To equate agrarian reform with social justice in our society is to think of land distribution as the necessary starting point of the Filipino’s quest to live in freedom. This is correct only insofar as agriculture remains the basic source of livelihood of the masses of our people. But changes in our social landscape in the last two decades have created a reality we cannot ignore – namely, that less and less Filipinos continue to regard agriculture as a sustainable way of life. A confluence of factors has led to this, not the least of which is the willful sabotage of the spirit of all past agrarian reform programs.
All over the country, small farmers are selling or pawning what little land they have, bending whatever legal restrictions may stand in their way, in order to raise money needed to feed their families, fund the education of their children, or pay for the enlistment of a member of the family for work abroad. Living off the land has become an anachronism. Farming is no longer a way of creating wealth by combining one’s labor with nature’s gifts. It has become, instead, no more than an act of conversion – one borrows money to buy expensive commercial seeds, fertilizers, pesticides, and other inputs in order to make the land productive, and then sells the harvest in order to recover the cash needed to repay the debt. Too often, the farmer ends up with less money than before, as he soon finds that his produce cannot compete with lower-priced imports.
This is the fate that awaits every land reform beneficiary unless the government intervenes. For land reform is not just land distribution. It is a promise to free the tiller from economic dependence and debt by providing him and his family the assistance they need to make the land viable as a source of livelihood. The government cannot leave them alone after awarding them the titles to the land. To do so is virtually to force them to sell back the land.
Clearly, a commitment to agrarian reform cannot be separated from a commitment to agricultural development. While it is conceivable to pursue agricultural modernization without land reform, land reform itself is pointless as a strategy of social justice without a clear vision for agricultural development. Over the years, the Philippine government has made it difficult for small farmers to survive because of its neglect of agriculture. It can be argued that perhaps more than the loopholes inserted by our legislators in the agrarian reform law, it is the degradation of the role of agriculture in the national economy that has killed the Filipino farmer.
Instead of building agriculture as a stepping stone to industrial development, successive administrations ensured its collapse by opening the country’s floodgates to agricultural imports. In an earlier time, this, coupled with the decline in budget support for agriculture, would have sparked a conflagration in the countryside. But the opening of labor markets abroad in the mid-seventies provided an escape valve for the pressure that was building up in the rural areas.
Overseas contract work became a new factor in the social equation. One of its consequences was precisely to erase the urgency of agrarian reform.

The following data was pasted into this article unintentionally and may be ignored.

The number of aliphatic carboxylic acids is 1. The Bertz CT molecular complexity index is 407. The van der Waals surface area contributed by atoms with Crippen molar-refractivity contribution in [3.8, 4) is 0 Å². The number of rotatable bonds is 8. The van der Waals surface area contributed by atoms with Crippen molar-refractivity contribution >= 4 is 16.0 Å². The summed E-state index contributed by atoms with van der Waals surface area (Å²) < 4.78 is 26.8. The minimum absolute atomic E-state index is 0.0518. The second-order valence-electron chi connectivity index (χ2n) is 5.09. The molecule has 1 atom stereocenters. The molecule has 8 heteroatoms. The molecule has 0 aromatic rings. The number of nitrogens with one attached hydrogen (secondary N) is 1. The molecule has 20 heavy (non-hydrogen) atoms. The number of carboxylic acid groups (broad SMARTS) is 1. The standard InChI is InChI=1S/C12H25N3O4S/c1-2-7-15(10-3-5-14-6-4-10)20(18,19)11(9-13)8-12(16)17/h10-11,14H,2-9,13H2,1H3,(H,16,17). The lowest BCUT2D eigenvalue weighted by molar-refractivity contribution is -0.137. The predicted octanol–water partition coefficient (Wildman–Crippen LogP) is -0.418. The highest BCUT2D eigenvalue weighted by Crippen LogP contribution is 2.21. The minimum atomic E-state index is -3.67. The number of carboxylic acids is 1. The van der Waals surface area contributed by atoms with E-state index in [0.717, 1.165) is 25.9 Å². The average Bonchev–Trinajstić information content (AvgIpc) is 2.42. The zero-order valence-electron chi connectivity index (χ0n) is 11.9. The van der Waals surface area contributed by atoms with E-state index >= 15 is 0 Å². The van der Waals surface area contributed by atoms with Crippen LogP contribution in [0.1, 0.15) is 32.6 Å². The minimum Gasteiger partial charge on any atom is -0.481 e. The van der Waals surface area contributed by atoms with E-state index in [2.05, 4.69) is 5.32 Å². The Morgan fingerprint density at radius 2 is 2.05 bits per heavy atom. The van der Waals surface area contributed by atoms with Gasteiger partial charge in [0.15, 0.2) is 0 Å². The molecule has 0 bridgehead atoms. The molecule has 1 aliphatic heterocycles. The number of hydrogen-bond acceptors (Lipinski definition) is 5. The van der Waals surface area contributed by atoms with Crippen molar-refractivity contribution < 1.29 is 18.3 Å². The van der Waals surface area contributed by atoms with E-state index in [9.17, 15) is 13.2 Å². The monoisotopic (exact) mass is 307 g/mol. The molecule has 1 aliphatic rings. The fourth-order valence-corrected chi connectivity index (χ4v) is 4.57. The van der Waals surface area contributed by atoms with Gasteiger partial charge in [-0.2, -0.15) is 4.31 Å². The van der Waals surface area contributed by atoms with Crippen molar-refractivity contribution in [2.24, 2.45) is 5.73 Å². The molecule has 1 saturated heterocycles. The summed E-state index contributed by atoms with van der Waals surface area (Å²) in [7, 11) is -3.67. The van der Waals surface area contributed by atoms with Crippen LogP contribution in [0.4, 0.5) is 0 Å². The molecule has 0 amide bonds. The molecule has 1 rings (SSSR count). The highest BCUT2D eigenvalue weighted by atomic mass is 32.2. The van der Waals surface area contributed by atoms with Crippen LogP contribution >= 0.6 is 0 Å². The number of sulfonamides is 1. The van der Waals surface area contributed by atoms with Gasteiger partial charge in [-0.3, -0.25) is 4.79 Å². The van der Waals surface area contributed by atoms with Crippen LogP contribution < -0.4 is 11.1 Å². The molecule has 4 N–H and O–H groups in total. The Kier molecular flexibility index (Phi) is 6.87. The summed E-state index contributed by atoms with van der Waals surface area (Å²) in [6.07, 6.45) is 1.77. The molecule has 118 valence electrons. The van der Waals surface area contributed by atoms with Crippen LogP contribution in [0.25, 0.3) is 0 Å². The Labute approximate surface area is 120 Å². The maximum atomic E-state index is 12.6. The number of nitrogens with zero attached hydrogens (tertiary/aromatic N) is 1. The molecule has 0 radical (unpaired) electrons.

Money from overseas work has brought every corner of our society into the circuit of the market economy. This development transforms land into a mere commodity, to be bought and sold according to the rules of the market. It releases land ownership from the social and cultural meanings in which it is embedded. The culmination of this trend is the total subjection of land to the rules of the open market. It is thus not a mere coincidence that even as Congress is administering the burial rites for a failed land reform program, it is also preparing to remove, by constitutional revision, the last stumbling block to the full commodification of land – the constitutional restriction on land ownership by foreigners.
We are obviously in the throes of a difficult and painful transition. What has happened to land is also happening to labor. If profit from land ownership is now fully divorced from its obligations to the community and society, so also is the employment of labor now separated from the life and growth of the family, and indeed, of the nation, from which it is sprung. That is why the cost to the Filipino nation of the billion dollars per month in remittances entering the economy has been the destruction of family life and the subjection of many Filipino migrant workers to regimes of virtual slavery abroad.
But, what can we do? As Karl Polanyi, who documented the great transformation of European society under the impact of an overarching market economy, said, “…great as the pending changes are, the restoration of the past is as impossible as the transference of our troubles to another planet.” Our problems are indeed more complex today, but they are not beyond solution. The pursuit of social justice has to go beyond the transfer of land to the landless. It has to encompass all aspects of the social protection of the poor, the underprivileged, and, especially, of the young in our society. This brings us back to the fundamental function of states in the modern world – to protect society against the excesses of unbridled markets.
May the spirit of Christmas inspire us in our quest for a just and free society!
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